The all-Equity touring production of Lincoln Center’s impressive, Tony Award-winning revival of “The King and I” sailed into the Saenger theatre with a majestic rendition of Rodgers and Hammerstein’s opulent musical.

Adapting New York shows for national tours ultimately demands adjustments. “The King and I” that originated at the Vivian Beaumont Theatre with its thrust stage now must fit large proscenium theaters such as the Saenger with seating capacities nearly twice its size.

Director Bartlett Sher has done an admirable job in minimizing compromises. The panoramic aspects of his production dazzle, though some of the more intimate moments are diminished due to distance.

The book is based on the memoirs of Anna Leonowens, teacher of Siamese King Mongkut’s many children in the early 1860s.

Anna (Laura Michelle Kelly), a Welsh army widow, arrives in Bangkok with her young son, Louis, charged to “bring what is good in Western culture” to the seemingly barbaric East in hopes of fending off a post-World War II return to European colonization.

An intriguing relationship, by turns comic and combative, develops between the autocratic King (Jose Llana), who has an ardent interest in President Lincoln, and the strong-willed teacher, whose ultimate understanding of this proud, mercurial king sadly comes too late.

A lot has changed both theatrically and thematically since this iconic show debuted on Broadway nearly seven decades ago.

The role of the King, made famous on stage by Yul Brynner and in the 1946 movie “Anna and the King of Siam” by Rex Harrison, of late is more appropriately cast by such actors as Lou Diamond Phillips and Ken Watanabe.

Still potent are the play’s keen observations on the many forms of love, as well as its astute analysis of aspects of leadership.

Arguments that the play has racist overtones have merit, as they do in “Oklahoma” and “South Pacific.” Nevertheless Rodgers and Hammerstein prove themselves as far ahead of their time when it came to endorsing tolerance.

The East-West cultural clash at the center of the plot now seems more a guise concealing the ultimate conflict and resolution between a proto-feminist woman and a man who is unenlightened, but capable of evolving — a theme the legendary Broadway duo would return to in “The Sound of Music.”

In this era of pop-voiced musicals, it is delightful to hear operatically trained voices sing the rousing happy songs, lush ballades, and triumphant melodies of this beloved score.

The dancing is astounding, as Christopher Gattelli, working with Jerome Robbin’s landmark choreography, adroitly utilizes the distinct attributes of classic Thai movement.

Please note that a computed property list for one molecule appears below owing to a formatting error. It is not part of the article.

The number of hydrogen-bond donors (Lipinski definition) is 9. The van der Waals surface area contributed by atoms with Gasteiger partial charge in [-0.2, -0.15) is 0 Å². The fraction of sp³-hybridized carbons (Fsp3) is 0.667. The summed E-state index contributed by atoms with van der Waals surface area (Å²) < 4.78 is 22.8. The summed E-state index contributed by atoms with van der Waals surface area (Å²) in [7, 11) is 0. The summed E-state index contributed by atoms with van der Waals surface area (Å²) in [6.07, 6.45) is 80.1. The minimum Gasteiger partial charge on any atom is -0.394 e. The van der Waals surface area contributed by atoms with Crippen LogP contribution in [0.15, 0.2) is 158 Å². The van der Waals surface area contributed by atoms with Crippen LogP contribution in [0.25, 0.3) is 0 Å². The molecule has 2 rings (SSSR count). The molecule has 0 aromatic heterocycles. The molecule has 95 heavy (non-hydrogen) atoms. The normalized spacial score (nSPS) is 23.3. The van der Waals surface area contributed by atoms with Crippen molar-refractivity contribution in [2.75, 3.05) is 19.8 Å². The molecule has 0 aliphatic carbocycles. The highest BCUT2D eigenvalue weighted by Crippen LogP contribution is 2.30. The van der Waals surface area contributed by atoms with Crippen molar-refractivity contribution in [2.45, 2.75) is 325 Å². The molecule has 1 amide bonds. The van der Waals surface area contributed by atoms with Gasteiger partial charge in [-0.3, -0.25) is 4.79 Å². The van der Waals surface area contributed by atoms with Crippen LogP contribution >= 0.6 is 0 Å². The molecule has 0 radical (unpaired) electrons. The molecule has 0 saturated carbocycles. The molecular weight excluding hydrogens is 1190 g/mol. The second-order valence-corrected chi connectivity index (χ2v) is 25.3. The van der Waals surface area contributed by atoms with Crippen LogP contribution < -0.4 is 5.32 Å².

Notable is the elaborate narrated ballet of “Uncle Tom’s Cabin” and the swirling, unbeatably climatic “Shall We Dance” when eroticism finally enters the King and Anna’s unconventional relationship.

British actress Kelly, a superlative Broadway performer, with her luxuriant soprano voice, makes a smart, irresistibly appealing Anna. Her delivery of “Hello, Young Lovers” is unforgettable, and familiar ditties such as “Getting to Know You” and “Whistle a Happy Tune” are endearingly fresh, bright and breezy.

Llana, who played the King on Broadway, gives a masterful portrayal of the rascally charismatic, dangerous and potentially great leader. He humorously compels with “A Puzzlement,” as he contemplates the byzantine realities of governance.

Lady Thiang (Joan Almedilla), the King’s first wife who worships and steadfastly guards him, delivers “Something Wonderful” with great poise and striking poignancy.

As the ill-fated lovers Tuptim, a slave girl and gift from the King of Burma, and her secret paramour Lun Tha, Q Lim and Kavin Panmeechao both excel in their exquisite duets “We Kiss in the Shadows” and “I have Dreamed.”

At nearly three hours in length, the performance might prove a bit of an endurance test for those accustomed to two-hour entertainment.

Sumptuous sets richly textured in reds and golds and gorgeous, silken costumes create an elegant atmosphere of ancient Siamese royalty.

Some might find this show an old-fashioned chestnut from golden-age musicals. Others will view Sher’s interpretation genuinely revelatory. Either way this “King” is worth your attendance.

Bruce Burgun is a retired theater professor from Indiana University and a member of the American Theater Critics Association.